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Profiting from the panic: The Online Predator Scare
There is money to be made from fear—and business has been good for those hawking the online child predator threat.
Exploiters of the scare range from the Internet-policing groups who ferret out suspects and share information with authorities (and sometimes, for a fee, with journalists) to vendors of software intended to help parents monitor and restrict web use. Some of the biggest beneficiaries are TV companies that feature salacious segments on how predators stalk the web in hopes of arranging live liaisons with their young prey. Of course, it’s all in the spirit of public service and protecting the children, right?
… NBC show that gets the top award for ceaseless flogging of the theme.
If you wanted to watch something besides football last Super Bowl Sunday, you could tune into MSNBC’s “Predator Bowl”—12 hours of wall-to-wall episodes of NBC Dateline’s popular (if critically scorched) To Catch a Predator. The show features men who have talked dirty on the Internet with actors posing as minors. The men are lured by the actors to supposed live liaisons, where Dateline anchor Chris Hansen grills them about their motives and reads their smutty letters back to them—and, voyeuristically, to the viewers. Each episode ends with the subject being tackled by waiting police.
The show was always a mess from the point of journalism. It created news rather than reporting it, it surrendered its independence by working hand-in-glove with police agencies, and it paid sources. (NBC paid hundreds of thousand of dollars to the online policing group Perverted Justice for information and help in setting up stings.) Moreover, the show’s week-in and week-out pounding on the same theme suggested it had less to do with journalism and public service than with pandering for ratings through salacious exploitation.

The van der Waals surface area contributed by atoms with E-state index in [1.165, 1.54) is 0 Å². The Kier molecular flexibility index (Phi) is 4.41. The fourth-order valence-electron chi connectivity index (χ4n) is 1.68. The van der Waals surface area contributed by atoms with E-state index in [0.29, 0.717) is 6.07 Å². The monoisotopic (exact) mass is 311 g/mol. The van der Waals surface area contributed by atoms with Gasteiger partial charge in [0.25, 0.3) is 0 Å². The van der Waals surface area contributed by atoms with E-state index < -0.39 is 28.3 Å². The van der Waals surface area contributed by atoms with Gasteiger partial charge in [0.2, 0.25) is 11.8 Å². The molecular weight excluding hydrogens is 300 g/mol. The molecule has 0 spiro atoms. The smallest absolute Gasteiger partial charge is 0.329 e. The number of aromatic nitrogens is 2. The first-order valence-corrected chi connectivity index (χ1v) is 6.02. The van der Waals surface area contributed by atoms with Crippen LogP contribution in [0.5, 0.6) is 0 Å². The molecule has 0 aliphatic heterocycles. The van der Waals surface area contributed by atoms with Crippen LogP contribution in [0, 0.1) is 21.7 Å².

But appeals to journalism ethics left NBC News executives unmoved until one of the show’s stings resulted in the suicide of a target: a former Texas prosecutor who had allegedly engaged in online sexual conversations with one of Dateline’s “minors.” When the subject failed to show at the arranged rendezvous/sting, he was tracked by police and NBC to his home. As they arrived, he shot himself to death (New York Times, 6/26/08).
In addition to the suicide, for which NBC paid an out-of-court settlement, there were embarrassing reports that many of the “cases” in which Dateline had been involved had been thrown out of court, reportedly because NBC’s and Perverted Justice’s involvement interfered with proper police evidence-gathering procedures (20/20, 9/7/07; AP, 6/28/07).
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